Unspoken…Questions about Sexuality (Part 6)

Can imprints from family of origin alter a child’s sexuality?  What should parents do when a child “comes out” [as gay] at 22 years old?

Yes, the child’s experience in the formative years will affect all of their decisions for the rest of their lives. For the first two years of the child’s life all of the relational and emotional experiences are stored in the right side of the brain in non verbal memories called implicit memories.  When the child becomes verbal, experiences are stored as both implicit and explicit memories on both sides of the brain, the right side holding the memories that can be retrieved and explained verbally i.e. “I remember that we went to Disneyland when I was four years old.”

Let’s say that a great big Goofy character came up and scared the child, they would also remember non verbal implicit discomfort in their body, so that when they are seven, they can’t seem to explain to mom and dad why they are scared and hesitant to return to the happiest place on earth.  The implicit memory of discomfort could actually cause the child to start crying, throw the family day into a tail spin and end up going to Knott’s Berry Farm instead.  The child’s choices and preferences were shaped by a body memory (implicit) that has tremendous power over the child for many years to come.

So, lets say that a child grows up in a home where they are exposed to an ominous mom or dad that has caused fear both implicitly and explicitly… will this affect their choices when they grow older? Absolutely!  I have had men with bad mother experiences and women with bad dad experiences tell me that they don’t want to be around someone of the opposite sex.

When Christian’s vilify people making sexual choices that do not square with God’s instruction without sitting down to understand life through their eyes, we are missing opportunities to connect with the person on meaningful levels.  Here are several things you can do to be more effective in helping your family member.

  1. Always ask them to share about their lives, their hopes dreams, fears and places of reactivity. Empathy for painful childhood experiences is vital for relationships to grow and have relational credibility.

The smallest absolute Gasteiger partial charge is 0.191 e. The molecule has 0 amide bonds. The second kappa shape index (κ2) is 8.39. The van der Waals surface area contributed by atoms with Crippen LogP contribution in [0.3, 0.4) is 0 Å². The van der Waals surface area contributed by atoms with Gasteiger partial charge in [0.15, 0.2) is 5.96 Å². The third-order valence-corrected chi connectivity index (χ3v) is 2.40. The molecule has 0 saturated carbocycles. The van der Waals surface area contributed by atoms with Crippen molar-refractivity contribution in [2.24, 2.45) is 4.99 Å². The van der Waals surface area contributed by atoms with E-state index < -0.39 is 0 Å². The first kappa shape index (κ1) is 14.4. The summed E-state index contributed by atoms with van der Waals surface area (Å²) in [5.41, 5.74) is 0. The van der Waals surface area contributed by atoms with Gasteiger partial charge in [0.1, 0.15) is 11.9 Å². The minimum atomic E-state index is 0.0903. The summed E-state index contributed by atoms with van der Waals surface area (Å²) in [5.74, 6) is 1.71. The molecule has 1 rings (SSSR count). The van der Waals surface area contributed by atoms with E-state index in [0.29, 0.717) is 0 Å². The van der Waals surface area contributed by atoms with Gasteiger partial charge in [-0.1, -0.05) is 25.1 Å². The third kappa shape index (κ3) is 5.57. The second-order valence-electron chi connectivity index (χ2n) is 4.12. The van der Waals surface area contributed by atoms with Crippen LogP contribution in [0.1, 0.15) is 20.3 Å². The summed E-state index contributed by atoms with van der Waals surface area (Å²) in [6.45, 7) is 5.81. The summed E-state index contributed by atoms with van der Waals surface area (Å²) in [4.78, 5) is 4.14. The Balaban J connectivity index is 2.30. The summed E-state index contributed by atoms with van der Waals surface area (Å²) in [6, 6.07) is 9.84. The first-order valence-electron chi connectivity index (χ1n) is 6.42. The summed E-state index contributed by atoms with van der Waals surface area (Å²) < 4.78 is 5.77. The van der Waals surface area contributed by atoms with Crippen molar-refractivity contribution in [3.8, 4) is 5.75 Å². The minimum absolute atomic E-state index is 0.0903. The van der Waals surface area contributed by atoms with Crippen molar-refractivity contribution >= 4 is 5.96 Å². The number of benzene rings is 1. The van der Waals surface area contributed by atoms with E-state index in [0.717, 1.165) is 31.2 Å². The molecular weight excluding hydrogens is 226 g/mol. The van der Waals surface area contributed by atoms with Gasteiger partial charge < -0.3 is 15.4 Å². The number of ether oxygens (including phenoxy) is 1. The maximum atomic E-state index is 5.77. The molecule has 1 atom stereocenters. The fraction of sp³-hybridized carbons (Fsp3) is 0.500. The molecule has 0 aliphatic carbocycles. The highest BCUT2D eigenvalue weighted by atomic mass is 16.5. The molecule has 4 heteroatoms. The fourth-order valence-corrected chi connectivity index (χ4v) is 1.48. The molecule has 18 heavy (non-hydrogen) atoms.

2. If you are the parent that has been the threatening, absent or abusive factor within their lives, own your sin and apologize.  Realize that forgiveness will take time and the rebuilding of trust will take even longer.  You can’t talk yourself out of something you’ve behaved your way into.
  3. Always start with the Gospel, coming to Christ as Savior is the most important issue.
  4. As we begin to grow in Christ, we all must submit our wills to our Heavenly Father.  No matter what our propensities or sexual preferences, or as some assert, genetic predispositions or confusions, we must learn to check that at the door as we choose to live for Christ.  I Corinthians 6:9-11 states: “Or do you not know that the unrighteous shall not inherit the kingdom of God?  Do not be deceived; neither fornicators, nor idolaters, not adulterers, nor effeminate nor homosexuals, nor thieves, nor the covetous, nor drunkards, nor revilers, nor swindlers, shall inherit the kingdom of God. And such were some of you; but you were washed, but you were sanctified, but you were justified, in the name of the Lord Jesus Christ, and in the Spirit of our God.”  “But I grew up with Gypsies who were master pick pockets… it’s all I know.”  Check it at the door… same with all the other issues listed as well.
  5. Be patient and take the long view with respect to trying to win them… it took along time to encode their explicit and implicit memories.

Thanks for listening.

Love,

Milan and Kay

Next week:

You [Milan] said that you had lots of thoughts come to your mind but you had to learn to control it.  Please explain how.